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{{#invoke:redirect hatnote|redirect}} The Shafi'i (Arabic: شافعي‎{{#invoke:Category handler|main}} Šāfiʿī ) madhhab is one of the four schools of Islamic law in Sunni Islam.<ref name=asaeed/> It was founded by the Arab scholar Al-Shafi'i in the early 9th century.<ref name=hmr/> The other three schools of Sunni jurisprudence are Hanafi, Maliki and Hanbali.<ref name=asaeed/>

The Shafi school predominantly relies on the Quran and the Hadiths for Sharia.<ref name=hmr/><ref name=philtar/> Where passages of Quran and Hadiths are ambiguous, the school first seeks religious law guidance from Ijma – the consensus of Sahabah (Muhammad's companions).<ref>Syafiq Hasyim (2005), Understanding Women in Islam: An Indonesian Perspective, Equinox, ISBN 978-9793780191, pp. 75-77</ref> If there was no consensus, Shafi'i school relies on individual opinion (Ijtihad) of the companions of Muhammad, followed by analogy.<ref name=hmr>Hisham M. Ramadan (2006), Understanding Islamic Law: From Classical to Contemporary, Rowman Altamira, ISBN 978-0759109919, pp. 27-28</ref>

The Shafi'i school was, in the early history of Islam, the most followed ideology for Sharia. However, with Ottoman Empire's expansion and patronage, it was replaced with the Hanafi school in many parts of the Muslim world.<ref name=philtar>Shafi'iyyah Bulend Shanay, Lancaster University</ref> One of the many differences between the Shafi'i and Hanafi schools is that the Shafi'i school does not consider Istihsan (personal preference of Islamic legal scholars) as an acceptable source of religious law because it amounts to "human legislation" of Islamic law.<ref name=wbh>Wael B. Hallaq (2009), Sharī'a: Theory, Practice, Transformations, Cambridge University Press, ISBN 978-0521861472, pp. 58-71</ref>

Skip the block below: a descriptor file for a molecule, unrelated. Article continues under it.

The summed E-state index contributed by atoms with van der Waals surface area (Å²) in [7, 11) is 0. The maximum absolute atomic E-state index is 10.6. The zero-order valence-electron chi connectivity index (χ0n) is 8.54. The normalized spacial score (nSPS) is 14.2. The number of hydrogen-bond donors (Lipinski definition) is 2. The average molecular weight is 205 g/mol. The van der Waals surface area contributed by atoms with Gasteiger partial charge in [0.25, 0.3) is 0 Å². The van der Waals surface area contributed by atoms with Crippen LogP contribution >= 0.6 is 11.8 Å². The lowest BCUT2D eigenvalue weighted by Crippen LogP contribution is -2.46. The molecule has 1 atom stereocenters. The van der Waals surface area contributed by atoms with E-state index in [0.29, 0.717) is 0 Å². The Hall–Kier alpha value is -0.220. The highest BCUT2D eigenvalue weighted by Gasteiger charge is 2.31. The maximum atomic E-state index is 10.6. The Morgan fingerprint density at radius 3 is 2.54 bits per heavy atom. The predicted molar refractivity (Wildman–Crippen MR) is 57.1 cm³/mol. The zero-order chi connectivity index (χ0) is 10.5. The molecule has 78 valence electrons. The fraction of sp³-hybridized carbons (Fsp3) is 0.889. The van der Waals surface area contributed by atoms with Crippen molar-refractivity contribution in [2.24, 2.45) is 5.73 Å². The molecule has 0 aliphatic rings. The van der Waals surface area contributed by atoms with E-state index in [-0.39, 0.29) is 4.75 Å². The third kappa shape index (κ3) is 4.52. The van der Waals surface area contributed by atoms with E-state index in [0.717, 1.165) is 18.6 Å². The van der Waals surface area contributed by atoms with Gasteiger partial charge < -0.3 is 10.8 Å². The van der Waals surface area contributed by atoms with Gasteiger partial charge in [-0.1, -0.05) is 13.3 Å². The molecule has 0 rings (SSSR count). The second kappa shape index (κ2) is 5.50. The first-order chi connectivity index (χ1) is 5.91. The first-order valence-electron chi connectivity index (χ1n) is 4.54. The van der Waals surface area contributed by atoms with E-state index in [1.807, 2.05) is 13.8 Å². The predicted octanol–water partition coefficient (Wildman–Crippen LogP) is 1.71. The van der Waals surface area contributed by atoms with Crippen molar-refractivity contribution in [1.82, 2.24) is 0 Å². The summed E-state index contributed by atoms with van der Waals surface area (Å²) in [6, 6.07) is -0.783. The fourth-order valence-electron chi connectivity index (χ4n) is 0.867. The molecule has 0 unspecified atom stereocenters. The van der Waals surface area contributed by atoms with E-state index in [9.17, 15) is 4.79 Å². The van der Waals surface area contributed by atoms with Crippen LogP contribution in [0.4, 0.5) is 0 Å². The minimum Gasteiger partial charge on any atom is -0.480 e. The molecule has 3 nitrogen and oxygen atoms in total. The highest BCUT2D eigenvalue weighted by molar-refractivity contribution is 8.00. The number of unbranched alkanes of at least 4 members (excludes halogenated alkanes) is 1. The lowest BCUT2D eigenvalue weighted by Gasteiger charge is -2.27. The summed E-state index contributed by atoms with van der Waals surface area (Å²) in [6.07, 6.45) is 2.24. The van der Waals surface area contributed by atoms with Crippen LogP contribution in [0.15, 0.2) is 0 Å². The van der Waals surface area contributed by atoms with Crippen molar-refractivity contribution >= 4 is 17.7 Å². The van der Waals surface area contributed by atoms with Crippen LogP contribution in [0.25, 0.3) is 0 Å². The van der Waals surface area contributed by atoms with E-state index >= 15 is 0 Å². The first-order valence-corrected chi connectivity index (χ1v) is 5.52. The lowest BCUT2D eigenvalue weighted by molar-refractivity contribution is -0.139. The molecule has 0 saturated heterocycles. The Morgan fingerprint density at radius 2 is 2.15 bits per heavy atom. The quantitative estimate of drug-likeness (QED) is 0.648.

The Shafi'i school is now predominantly found in Somalia, Ethiopia, Djibouti,eastern Egypt, the Swahili Coast, Yemen, Kurdish regions of the Middle East, Palestine, Lebanon, Indonesia, Malaysia, Maldives, some coastal parts of Sri Lanka, India, Singapore, Myanmar, Thailand, Brunei, and the Philippines.<ref name=unc1>Jurisprudence and Law - Islam Reorienting the Veil, University of North Carolina (2009)</ref>

Shafi'i sections
Intro  Principles  Shafi'i school  Views  Notable Shafi'i's  See also  Notes  References  Further reading  External links  

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